A theme in WordPress is what what determines how the blog looks to visitors. As I describe what themes are and how you can make the best use of them it will be helpful to understand that nearly every website has three parts which are:
A theme has very little (ideally nothing) to do with the logic or programming of your blog. A theme serves to frame the content that you put on your website, but it is not the content.
Design is the sole focus of theme development and WordPress has made if very easy for non-technical designers to create a new theme quickly. That can be both good and bad. The bad comes in the form of poorly written themes that don’t perform well in SEO and website load time.
The HTML bummer
Imagine you have a website with hundreds or thousands of pages and you wanted to change how the header looked, but the content would remain the same. This shouldn’t seem too far fetched. It would be like painting your house or putting a new sign up in the window of your business. Everything stays the same inside, but the ‘theme’ changed. With the original HTML approach to creating websites, you would have to hand modify every single page and try to keep them consistent with one another.
WordPress makes this type of change easy and very fast. To help it all make a little more sense I made this video for you.
Cell phone faceplates
Blogs aren’t the first place to use the idea of a theme. For example, cell phone manufacturers have been doing the same thing with their phones for years. Just like this Superman Cell Phone Faceplate. It doesn’t change which contacts are in your phone or your caller ID history. It just changes the way it looks to everyone. It’s the same story with a WordPress theme.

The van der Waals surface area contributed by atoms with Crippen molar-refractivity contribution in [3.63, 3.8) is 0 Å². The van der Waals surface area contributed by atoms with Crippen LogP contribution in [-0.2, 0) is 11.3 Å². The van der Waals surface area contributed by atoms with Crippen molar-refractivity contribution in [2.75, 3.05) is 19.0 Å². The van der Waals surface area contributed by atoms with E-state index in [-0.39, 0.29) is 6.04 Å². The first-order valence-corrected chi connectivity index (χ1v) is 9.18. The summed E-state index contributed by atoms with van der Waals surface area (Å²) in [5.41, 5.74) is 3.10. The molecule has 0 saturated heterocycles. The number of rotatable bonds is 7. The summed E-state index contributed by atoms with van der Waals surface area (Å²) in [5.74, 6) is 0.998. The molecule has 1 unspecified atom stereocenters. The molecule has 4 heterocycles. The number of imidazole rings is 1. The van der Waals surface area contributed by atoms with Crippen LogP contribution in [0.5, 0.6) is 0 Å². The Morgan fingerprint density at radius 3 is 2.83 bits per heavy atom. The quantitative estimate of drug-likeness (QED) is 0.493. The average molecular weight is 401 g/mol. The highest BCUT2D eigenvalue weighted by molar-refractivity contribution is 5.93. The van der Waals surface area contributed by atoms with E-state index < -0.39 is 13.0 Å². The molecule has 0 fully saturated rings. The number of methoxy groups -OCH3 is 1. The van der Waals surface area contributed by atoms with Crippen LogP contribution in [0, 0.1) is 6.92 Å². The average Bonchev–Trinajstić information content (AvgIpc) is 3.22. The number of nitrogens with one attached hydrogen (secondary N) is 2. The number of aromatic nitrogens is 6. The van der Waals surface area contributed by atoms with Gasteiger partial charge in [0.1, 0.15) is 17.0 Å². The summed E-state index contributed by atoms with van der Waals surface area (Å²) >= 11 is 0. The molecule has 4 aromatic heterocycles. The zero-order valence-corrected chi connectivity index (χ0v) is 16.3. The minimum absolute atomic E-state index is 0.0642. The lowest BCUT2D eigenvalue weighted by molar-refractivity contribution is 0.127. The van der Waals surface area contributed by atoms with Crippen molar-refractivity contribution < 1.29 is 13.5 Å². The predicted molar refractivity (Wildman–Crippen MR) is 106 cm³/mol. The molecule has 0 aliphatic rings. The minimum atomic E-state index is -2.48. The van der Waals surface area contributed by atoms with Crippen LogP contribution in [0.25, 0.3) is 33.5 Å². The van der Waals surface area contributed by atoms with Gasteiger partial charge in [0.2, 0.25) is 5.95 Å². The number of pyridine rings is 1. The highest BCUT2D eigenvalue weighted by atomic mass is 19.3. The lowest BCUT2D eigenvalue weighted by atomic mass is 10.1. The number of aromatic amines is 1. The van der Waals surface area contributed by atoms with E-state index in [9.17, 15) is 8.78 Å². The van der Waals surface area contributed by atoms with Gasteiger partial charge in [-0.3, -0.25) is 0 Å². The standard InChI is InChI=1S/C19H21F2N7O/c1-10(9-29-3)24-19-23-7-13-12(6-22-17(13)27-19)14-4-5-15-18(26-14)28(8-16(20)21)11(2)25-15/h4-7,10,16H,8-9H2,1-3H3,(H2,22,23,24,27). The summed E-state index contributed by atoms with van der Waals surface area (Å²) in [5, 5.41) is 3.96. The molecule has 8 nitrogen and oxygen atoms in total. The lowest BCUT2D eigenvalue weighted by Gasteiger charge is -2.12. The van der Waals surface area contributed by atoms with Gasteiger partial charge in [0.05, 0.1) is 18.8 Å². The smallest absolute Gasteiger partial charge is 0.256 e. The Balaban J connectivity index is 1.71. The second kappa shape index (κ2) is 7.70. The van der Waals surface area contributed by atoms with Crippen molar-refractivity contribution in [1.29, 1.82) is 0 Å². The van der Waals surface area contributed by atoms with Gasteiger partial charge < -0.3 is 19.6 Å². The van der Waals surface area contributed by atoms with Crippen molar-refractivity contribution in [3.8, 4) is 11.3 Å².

As you think about what theme to choose for your blog, you want to look deeper than just how it looks. The fact is that the theme can have a very significant impact on where the search engines place you in search results. It can also affect how visitors interact with your site.
One big factor in choosing the right theme in WordPress comes back to Search Engine Optimization. While the content may not change, the theme can make it easier or harder for the search engines to find the content on the finished page. That means the your theme can have a big impact on your search engine ranking. This tends to be a big differentiator between free and premium WordPress themes.
Easy to customize and tweak
Since most people aren’t programmers (and don’t really care to be), the best themes offer a range of customizations and tweaks that the blog owner can do without needing to write any ‘code’. These are browser based tools that you can use from your WordPress dashboard. The more control you have without needing to modify the theme code the better.
The experience a visitor has when he arrives at your site is influenced by two theme related characteristics. The first is speed, or load time. The second is ease of navigation.
In the first place, if the pages take too long to load, then the user is very likely to bounce off your site. To ‘bounce’ means that they clicked through to your site and then immediately left. You want to make sure you choose a theme that will load quickly.
Ease of navigation is very relative. It’s relative to the content, your conversion goals, the visitor expectations and even the visitor state of mind. There aren’t really any general rules here, but there are some guidelines, like this post about one page, one job. As you choose a theme, think about what your visitors are expecting, where they’re coming from and what your end game goal is. This will help you choose the right theme.
Now you can see that themes make it easy to change the way your website looks. In my next few posts on WordPress themes I’ll tell you which free and premium themes I like best and why.